- Poster presentation
- Open Access
Efficacy of copper surfaces in the healthcare environment: a systematic review
© Chyderiotis et al; licensee BioMed Central Ltd. 2015
- Published: 16 June 2015
- Nosocomial Infection
- Healthcare Setting
- Bacterial Load
- Infection Risk
- Copper Surface
To this date, the efficacy of copper in environmental surfaces surrounding patients to decrease bacterial load and ultimately healthcare-associated infections remains controversial.
To determine the potential of copper surfaces to help fight against infection risk in healthcare settings, we conducted a systematic review.
A PubMed and Nosobase (French database on infection control) search was performed by two investigators with the following key words: Copper; Surface; Anti-infective; Antimicrobial; Activity. Both in vitro and in vivo studies were included, studies assessing the effects of copper outside of hospital surfaces were excluded (water, air). English, French and Spanish languages were included based on investigators’ skills. Studies encountered on Nosobase and published in non-indexed reviews were excluded.
A total of 3,289 articles were retrieved with those keywords. Based on titles and after reading abstracts and articles, the investigators selected 34 articles including 24 in vitro studies and 10 in vivo (on-site environmental or clinical) studies.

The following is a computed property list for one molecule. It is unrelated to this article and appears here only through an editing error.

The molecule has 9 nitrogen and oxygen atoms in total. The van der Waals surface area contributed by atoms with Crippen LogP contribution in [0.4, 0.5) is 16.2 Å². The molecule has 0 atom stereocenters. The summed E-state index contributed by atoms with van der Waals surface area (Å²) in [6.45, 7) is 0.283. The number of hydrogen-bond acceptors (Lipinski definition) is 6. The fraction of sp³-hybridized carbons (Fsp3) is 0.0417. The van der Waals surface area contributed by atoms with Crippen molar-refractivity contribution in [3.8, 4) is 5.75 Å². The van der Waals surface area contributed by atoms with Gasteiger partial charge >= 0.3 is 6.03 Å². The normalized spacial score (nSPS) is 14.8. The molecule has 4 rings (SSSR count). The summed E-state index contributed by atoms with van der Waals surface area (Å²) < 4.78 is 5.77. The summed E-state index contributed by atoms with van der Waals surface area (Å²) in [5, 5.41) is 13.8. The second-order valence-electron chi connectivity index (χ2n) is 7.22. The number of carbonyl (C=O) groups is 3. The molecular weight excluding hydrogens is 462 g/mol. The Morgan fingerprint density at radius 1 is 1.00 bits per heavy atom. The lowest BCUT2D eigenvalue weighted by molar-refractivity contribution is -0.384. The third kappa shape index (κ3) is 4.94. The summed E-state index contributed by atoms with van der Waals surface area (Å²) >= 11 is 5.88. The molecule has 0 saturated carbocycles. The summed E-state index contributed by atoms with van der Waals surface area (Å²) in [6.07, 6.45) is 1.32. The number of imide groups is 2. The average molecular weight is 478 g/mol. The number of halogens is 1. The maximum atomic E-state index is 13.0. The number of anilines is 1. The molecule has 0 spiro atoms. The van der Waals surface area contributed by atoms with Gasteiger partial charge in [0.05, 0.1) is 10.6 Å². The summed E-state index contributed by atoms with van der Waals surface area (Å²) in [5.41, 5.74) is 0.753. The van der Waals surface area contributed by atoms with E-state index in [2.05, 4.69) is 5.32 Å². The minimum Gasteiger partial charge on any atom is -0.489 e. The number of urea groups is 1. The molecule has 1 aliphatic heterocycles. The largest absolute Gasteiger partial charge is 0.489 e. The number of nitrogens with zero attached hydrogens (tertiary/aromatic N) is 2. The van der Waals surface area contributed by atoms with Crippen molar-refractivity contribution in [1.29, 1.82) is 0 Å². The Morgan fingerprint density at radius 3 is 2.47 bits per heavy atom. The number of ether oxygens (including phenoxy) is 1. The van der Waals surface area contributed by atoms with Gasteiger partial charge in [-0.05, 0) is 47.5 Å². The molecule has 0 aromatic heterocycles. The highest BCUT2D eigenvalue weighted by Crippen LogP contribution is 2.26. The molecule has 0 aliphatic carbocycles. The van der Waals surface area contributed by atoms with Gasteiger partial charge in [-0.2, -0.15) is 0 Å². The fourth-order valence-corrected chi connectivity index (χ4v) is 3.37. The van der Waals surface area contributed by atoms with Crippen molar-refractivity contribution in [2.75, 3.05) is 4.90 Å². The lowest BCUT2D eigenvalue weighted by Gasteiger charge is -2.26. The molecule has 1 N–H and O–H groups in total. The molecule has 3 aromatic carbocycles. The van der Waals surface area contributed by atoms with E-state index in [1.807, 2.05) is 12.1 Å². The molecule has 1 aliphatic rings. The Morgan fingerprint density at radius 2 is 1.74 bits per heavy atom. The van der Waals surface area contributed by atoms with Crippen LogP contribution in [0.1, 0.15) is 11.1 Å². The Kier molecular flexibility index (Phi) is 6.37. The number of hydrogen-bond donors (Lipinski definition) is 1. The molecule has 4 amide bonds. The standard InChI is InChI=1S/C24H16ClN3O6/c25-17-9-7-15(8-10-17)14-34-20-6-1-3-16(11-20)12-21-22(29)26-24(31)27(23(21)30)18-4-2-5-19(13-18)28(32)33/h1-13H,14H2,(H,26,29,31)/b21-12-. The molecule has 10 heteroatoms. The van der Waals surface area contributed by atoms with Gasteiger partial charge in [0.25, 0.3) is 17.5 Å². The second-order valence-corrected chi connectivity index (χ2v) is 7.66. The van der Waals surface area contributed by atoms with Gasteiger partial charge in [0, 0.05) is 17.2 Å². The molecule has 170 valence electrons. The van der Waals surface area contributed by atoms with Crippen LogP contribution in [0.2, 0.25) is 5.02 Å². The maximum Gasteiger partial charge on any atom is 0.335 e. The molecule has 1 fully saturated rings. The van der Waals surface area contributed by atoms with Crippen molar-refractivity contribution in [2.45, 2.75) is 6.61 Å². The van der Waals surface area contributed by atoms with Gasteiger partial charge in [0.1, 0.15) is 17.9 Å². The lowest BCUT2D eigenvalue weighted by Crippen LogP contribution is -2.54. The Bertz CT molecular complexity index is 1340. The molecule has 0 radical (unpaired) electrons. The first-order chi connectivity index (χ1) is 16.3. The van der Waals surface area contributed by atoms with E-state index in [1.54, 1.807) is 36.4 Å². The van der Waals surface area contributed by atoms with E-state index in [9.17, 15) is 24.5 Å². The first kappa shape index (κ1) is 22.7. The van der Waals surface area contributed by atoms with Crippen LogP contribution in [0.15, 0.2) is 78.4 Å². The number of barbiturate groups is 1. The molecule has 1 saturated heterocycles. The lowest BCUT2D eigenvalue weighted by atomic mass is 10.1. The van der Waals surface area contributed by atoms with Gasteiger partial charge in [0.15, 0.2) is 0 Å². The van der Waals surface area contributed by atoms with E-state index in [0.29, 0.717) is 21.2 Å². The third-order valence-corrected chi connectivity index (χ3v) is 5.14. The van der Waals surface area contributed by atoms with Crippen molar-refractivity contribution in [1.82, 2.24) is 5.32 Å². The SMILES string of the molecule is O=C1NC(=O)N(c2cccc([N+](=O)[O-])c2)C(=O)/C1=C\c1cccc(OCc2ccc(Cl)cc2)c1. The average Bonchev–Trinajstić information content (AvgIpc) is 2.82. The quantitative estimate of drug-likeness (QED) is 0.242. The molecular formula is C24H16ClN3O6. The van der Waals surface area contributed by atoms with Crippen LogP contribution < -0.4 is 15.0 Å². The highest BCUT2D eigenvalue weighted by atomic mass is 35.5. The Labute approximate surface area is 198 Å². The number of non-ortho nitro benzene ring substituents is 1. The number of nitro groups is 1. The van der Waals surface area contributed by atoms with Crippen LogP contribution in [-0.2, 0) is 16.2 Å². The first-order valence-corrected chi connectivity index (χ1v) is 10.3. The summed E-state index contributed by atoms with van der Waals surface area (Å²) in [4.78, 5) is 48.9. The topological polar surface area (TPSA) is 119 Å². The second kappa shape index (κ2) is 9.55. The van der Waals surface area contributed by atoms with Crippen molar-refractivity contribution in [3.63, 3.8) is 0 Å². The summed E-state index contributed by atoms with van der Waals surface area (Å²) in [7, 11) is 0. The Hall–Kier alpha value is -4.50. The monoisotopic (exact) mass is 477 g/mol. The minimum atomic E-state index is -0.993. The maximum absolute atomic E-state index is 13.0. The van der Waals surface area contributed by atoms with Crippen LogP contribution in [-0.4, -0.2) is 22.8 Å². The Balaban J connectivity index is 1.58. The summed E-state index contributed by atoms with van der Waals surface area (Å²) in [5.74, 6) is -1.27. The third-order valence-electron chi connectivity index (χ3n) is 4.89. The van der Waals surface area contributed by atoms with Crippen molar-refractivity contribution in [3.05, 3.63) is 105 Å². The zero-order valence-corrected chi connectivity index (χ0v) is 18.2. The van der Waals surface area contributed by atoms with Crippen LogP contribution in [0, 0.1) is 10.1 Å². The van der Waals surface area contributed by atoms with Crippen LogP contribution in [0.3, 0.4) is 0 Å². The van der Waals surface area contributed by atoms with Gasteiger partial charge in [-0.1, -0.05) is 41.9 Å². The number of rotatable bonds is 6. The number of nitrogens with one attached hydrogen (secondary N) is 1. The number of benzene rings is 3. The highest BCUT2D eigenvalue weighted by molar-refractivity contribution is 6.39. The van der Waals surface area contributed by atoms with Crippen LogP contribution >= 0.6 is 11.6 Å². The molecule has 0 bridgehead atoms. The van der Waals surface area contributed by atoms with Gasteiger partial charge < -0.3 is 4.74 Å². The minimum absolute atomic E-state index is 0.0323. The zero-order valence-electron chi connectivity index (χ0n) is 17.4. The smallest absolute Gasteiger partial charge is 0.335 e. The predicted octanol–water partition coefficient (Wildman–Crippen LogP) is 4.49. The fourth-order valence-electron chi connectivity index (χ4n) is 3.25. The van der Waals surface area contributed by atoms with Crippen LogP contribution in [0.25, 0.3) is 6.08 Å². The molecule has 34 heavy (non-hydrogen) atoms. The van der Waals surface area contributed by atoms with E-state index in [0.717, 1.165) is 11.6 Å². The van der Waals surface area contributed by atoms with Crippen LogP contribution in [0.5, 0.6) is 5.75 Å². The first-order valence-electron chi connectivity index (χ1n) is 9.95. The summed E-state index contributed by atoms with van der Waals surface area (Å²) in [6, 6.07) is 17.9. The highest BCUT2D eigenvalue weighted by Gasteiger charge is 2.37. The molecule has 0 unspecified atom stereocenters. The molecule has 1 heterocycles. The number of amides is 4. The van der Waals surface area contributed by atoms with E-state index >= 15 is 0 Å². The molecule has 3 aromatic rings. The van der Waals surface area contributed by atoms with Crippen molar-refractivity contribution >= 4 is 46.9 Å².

In vitro studies mostly demonstrated a broad-spectrum activity of copper with a significant decrease of antimicrobial load on copper surfaces compared to control surfaces (mainly stainless steel and PVC). In vivo studies assessed the total flora reduction as the main outcome with an important decrease on most copper surfaces compared to controls.
An important heterogeneity in the design and the results of these studies was observed, making extrapolations to a clinical impact of copper surfaces difficult.
One study in particular assessed the nosocomial infections and/or colonisation with MRSA or VRE as the outcome after introducing 6 copper objects in ICU rooms using a randomized controlled trial. The authors observed a 50% decrease in healthcare-associated infections, although several methodological issues could be addressed regarding the study design.
Although copper surfaces gained much interest during the past few years, there is a lack of clinical studies to demonstrate a significant effect on patient outcome. Cost-effectiveness studies should also be conducted before concluding on the benefits of copper surfaced equipment for healthcare settings.
This article is published under license to BioMed Central Ltd. This is an Open Access article distributed under the terms of the Creative Commons Attribution License (http://creativecommons.org/licenses/by/4.0), which permits unrestricted use, distribution, and reproduction in any medium, provided the original work is properly cited. The Creative Commons Public Domain Dedication waiver (http://creativecommons.org/publicdomain/zero/1.0/) applies to the data made available in this article, unless otherwise stated.